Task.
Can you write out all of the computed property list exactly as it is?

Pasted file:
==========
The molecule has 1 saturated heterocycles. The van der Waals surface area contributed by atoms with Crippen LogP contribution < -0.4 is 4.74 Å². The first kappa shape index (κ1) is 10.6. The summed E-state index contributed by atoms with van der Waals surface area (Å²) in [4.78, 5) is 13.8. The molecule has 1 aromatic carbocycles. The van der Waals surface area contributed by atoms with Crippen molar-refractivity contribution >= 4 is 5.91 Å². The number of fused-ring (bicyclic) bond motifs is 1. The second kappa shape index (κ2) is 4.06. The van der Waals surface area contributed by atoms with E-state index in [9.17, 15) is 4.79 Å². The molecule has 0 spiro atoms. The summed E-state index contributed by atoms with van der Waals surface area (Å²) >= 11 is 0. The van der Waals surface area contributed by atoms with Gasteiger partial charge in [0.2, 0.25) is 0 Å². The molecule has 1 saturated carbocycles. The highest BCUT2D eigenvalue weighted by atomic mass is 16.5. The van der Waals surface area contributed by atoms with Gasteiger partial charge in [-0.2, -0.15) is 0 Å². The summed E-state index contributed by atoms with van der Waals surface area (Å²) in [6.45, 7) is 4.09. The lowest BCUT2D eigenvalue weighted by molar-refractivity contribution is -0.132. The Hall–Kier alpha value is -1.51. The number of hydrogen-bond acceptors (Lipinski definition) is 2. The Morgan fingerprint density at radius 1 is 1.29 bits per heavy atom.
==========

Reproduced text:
The molecule has 1 saturated heterocycles. The van der Waals surface area contributed by atoms with Crippen LogP contribution < -0.4 is 4.74 Å². The first kappa shape index (κ1) is 10.6. The summed E-state index contributed by atoms with van der Waals surface area (Å²) in [4.78, 5) is 13.8. The molecule has 1 aromatic carbocycles. The van der Waals surface area contributed by atoms with Crippen molar-refractivity contribution >= 4 is 5.91 Å². The number of fused-ring (bicyclic) bond motifs is 1. The second kappa shape index (κ2) is 4.06. The van der Waals surface area contributed by atoms with E-state index in [9.17, 15) is 4.79 Å². The molecule has 0 spiro atoms. The summed E-state index contributed by atoms with van der Waals surface area (Å²) >= 11 is 0. The van der Waals surface area contributed by atoms with Gasteiger partial charge in [0.2, 0.25) is 0 Å². The molecule has 1 saturated carbocycles. The highest BCUT2D eigenvalue weighted by atomic mass is 16.5. The van der Waals surface area contributed by atoms with Gasteiger partial charge in [-0.2, -0.15) is 0 Å². The summed E-state index contributed by atoms with van der Waals surface area (Å²) in [6.45, 7) is 4.09. The lowest BCUT2D eigenvalue weighted by molar-refractivity contribution is -0.132. The Hall–Kier alpha value is -1.51. The number of hydrogen-bond acceptors (Lipinski definition) is 2. The Morgan fingerprint density at radius 1 is 1.29 bits per heavy atom.